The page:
Statement from John Newcomb, CEO of the Builders Merchants Federation and Peter Caplehorn, CEO of the Construction Products Association, co-chairs of the Construction Leadership Council’s Product Availability working group
Construction activity continues to be strong across the UK, with government statistics and industry surveys indicating this is primarily led by the new housing, housing RMI and infrastructure sectors. Evidence suggests a positive pipeline of work ahead, including a high level of contracts awarded during the first quarter. With full order books, the current level of active demand across the entire construction industry will continue to put increasing pressure on the product supply chain.
In general, products are available but lead times have lengthened. Current demand is such that it is proving difficult for manufacturers and suppliers to build up stock levels.
The worst affected product areas continue to be timber, roof tiles and roofing membranes. There is unlikely to be any improvement in timber supplies this year with little or no timber currently coming into the UK that is not already pre-sold and global demand outstripping supply. However, the supply of roofing products is expected to improve in the second half.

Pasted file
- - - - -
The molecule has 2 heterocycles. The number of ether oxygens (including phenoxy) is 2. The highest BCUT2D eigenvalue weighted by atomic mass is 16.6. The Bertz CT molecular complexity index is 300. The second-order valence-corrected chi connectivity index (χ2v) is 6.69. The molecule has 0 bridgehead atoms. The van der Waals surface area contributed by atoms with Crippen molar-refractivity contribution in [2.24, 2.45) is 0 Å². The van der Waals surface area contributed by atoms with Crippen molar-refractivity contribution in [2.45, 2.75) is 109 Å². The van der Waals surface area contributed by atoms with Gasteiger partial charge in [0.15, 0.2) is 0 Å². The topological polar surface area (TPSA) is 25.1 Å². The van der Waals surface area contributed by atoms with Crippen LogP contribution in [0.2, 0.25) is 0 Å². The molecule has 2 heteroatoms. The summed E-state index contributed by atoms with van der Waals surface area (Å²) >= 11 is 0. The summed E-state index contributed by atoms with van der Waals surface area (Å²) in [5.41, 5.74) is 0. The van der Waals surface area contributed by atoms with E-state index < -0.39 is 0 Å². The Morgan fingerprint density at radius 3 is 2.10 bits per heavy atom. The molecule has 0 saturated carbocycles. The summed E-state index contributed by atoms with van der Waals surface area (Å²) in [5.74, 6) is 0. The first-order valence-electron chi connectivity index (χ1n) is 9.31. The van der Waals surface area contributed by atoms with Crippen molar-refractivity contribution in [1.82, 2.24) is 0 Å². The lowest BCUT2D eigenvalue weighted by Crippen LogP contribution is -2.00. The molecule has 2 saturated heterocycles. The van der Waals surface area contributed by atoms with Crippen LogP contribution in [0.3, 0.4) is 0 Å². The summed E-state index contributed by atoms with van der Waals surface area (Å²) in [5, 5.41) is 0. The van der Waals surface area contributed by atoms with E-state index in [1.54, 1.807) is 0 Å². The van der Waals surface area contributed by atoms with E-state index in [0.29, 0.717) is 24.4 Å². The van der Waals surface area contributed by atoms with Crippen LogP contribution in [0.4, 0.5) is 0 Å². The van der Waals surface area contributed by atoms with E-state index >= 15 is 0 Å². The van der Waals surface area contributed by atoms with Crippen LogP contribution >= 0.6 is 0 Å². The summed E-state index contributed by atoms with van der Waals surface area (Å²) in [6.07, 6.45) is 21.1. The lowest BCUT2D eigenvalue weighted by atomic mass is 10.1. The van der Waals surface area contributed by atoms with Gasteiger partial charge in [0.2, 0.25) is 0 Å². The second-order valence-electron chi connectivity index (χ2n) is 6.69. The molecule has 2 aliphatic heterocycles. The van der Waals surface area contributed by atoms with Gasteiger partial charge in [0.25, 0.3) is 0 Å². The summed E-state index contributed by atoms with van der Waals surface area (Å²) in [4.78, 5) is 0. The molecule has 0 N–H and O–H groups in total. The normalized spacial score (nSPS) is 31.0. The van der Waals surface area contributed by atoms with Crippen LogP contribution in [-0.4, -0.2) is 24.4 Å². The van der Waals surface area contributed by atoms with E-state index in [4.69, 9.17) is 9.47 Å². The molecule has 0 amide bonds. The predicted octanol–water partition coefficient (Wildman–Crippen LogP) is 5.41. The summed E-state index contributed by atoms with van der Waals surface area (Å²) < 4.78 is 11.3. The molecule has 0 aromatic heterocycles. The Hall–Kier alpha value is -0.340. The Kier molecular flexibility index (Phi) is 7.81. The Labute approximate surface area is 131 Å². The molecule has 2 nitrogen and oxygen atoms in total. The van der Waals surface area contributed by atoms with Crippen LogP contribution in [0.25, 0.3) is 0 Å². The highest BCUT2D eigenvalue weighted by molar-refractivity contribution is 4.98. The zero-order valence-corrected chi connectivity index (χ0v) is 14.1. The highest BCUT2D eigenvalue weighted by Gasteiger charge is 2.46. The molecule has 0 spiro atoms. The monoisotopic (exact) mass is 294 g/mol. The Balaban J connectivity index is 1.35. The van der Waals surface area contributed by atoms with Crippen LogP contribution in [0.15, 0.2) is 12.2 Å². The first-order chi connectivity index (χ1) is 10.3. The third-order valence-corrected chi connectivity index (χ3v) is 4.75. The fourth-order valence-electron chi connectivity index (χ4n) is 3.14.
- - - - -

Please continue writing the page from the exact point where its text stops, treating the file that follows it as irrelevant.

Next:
Raw material shortages, stemming from global demand and other external factors such as factory closures outside the UK, continue to constrain production of PE and PP plastics, PIR insulation, paints, adhesives and other coatings, and also packaging for other product groups.
Global demand also continues to impact prices and delivery times on structural steel, internal steel products and galvanised steel. Evidence suggests that some steel products may suffer continued shortages into the second half of the year.
Pent up demand for landscaping products over the spring and summer may place an additional burden on supplies, but demand will continue to be met with longer lead times where needed.
Accurate forecasting can help alleviate availability issues. The CPA’s latest forecast was published this week and the BMF will publish their latest forecasts in May.
The CLC’s key advice is to plan in advance, work closely with your supply chain and communicate your requirements early with suppliers, distributors and builders merchants. Collaborative, ongoing communication throughout the whole supply chain is essential.
The Product Availability Group is also exploring further solutions to alleviate other bottle necks in the supply chain such as logistics and transport, including the ability to accept deliveries outside of normal opening hours.